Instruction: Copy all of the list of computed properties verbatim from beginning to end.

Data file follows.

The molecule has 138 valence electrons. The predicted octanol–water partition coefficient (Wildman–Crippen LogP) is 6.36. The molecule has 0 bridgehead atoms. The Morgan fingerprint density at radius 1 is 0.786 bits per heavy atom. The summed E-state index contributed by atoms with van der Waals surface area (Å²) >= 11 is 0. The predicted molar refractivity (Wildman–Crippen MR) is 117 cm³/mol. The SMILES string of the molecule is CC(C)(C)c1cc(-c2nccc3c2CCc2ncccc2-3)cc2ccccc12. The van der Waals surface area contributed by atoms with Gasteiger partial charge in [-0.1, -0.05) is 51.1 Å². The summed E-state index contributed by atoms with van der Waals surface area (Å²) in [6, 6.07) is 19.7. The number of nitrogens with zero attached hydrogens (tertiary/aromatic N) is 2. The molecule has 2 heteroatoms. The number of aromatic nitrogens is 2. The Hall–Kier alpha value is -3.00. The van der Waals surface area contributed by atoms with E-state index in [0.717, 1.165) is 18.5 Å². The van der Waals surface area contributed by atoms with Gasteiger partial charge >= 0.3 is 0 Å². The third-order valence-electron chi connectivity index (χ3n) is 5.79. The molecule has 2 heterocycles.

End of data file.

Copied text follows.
The molecule has 138 valence electrons. The predicted octanol–water partition coefficient (Wildman–Crippen LogP) is 6.36. The molecule has 0 bridgehead atoms. The Morgan fingerprint density at radius 1 is 0.786 bits per heavy atom. The summed E-state index contributed by atoms with van der Waals surface area (Å²) >= 11 is 0. The predicted molar refractivity (Wildman–Crippen MR) is 117 cm³/mol. The SMILES string of the molecule is CC(C)(C)c1cc(-c2nccc3c2CCc2ncccc2-3)cc2ccccc12. The van der Waals surface area contributed by atoms with Gasteiger partial charge in [-0.1, -0.05) is 51.1 Å². The summed E-state index contributed by atoms with van der Waals surface area (Å²) in [6, 6.07) is 19.7. The number of nitrogens with zero attached hydrogens (tertiary/aromatic N) is 2. The molecule has 2 heteroatoms. The number of aromatic nitrogens is 2. The Hall–Kier alpha value is -3.00. The van der Waals surface area contributed by atoms with E-state index in [0.717, 1.165) is 18.5 Å². The van der Waals surface area contributed by atoms with Gasteiger partial charge >= 0.3 is 0 Å². The third-order valence-electron chi connectivity index (χ3n) is 5.79. The molecule has 2 heterocycles.